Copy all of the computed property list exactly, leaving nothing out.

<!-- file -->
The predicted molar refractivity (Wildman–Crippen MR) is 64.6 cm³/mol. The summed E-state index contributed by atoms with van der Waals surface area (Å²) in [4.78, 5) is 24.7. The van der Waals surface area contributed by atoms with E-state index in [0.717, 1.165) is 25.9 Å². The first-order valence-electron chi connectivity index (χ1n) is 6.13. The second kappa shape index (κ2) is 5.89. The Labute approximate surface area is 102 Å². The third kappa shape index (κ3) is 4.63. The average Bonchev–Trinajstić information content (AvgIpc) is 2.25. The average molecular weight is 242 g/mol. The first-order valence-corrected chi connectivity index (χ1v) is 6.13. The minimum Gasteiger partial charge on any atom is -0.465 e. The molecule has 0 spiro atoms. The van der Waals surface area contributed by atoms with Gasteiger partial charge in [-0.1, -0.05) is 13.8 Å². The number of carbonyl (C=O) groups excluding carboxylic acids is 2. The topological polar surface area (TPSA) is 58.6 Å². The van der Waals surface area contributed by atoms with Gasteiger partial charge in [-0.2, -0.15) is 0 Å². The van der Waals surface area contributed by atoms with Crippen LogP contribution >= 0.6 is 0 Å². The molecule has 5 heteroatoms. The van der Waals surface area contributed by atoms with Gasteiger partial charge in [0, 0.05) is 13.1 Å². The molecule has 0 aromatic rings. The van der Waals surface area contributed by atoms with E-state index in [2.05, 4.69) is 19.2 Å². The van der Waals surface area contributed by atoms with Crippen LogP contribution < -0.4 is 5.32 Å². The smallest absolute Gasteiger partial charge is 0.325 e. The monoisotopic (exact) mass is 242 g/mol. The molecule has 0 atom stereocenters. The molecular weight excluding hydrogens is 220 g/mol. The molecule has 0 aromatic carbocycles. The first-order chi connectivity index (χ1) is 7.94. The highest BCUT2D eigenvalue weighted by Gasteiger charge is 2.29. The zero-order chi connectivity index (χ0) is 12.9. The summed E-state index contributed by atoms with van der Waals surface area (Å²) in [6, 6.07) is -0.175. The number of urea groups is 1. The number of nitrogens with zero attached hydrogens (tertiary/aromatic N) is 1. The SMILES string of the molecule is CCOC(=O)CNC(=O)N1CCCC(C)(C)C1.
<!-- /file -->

The predicted molar refractivity (Wildman–Crippen MR) is 64.6 cm³/mol. The summed E-state index contributed by atoms with van der Waals surface area (Å²) in [4.78, 5) is 24.7. The van der Waals surface area contributed by atoms with E-state index in [0.717, 1.165) is 25.9 Å². The first-order valence-electron chi connectivity index (χ1n) is 6.13. The second kappa shape index (κ2) is 5.89. The Labute approximate surface area is 102 Å². The third kappa shape index (κ3) is 4.63. The average Bonchev–Trinajstić information content (AvgIpc) is 2.25. The average molecular weight is 242 g/mol. The first-order valence-corrected chi connectivity index (χ1v) is 6.13. The minimum Gasteiger partial charge on any atom is -0.465 e. The molecule has 0 spiro atoms. The van der Waals surface area contributed by atoms with Gasteiger partial charge in [-0.1, -0.05) is 13.8 Å². The number of carbonyl (C=O) groups excluding carboxylic acids is 2. The topological polar surface area (TPSA) is 58.6 Å². The van der Waals surface area contributed by atoms with Gasteiger partial charge in [-0.2, -0.15) is 0 Å². The van der Waals surface area contributed by atoms with Crippen LogP contribution >= 0.6 is 0 Å². The molecule has 5 heteroatoms. The van der Waals surface area contributed by atoms with Gasteiger partial charge in [0, 0.05) is 13.1 Å². The molecule has 0 aromatic rings. The van der Waals surface area contributed by atoms with E-state index in [2.05, 4.69) is 19.2 Å². The van der Waals surface area contributed by atoms with Crippen LogP contribution < -0.4 is 5.32 Å². The smallest absolute Gasteiger partial charge is 0.325 e. The monoisotopic (exact) mass is 242 g/mol. The molecule has 0 atom stereocenters. The molecular weight excluding hydrogens is 220 g/mol. The molecule has 0 aromatic carbocycles. The first-order chi connectivity index (χ1) is 7.94. The highest BCUT2D eigenvalue weighted by Gasteiger charge is 2.29. The zero-order chi connectivity index (χ0) is 12.9. The summed E-state index contributed by atoms with van der Waals surface area (Å²) in [6, 6.07) is -0.175. The number of urea groups is 1. The number of nitrogens with zero attached hydrogens (tertiary/aromatic N) is 1. The SMILES string of the molecule is CCOC(=O)CNC(=O)N1CCCC(C)(C)C1.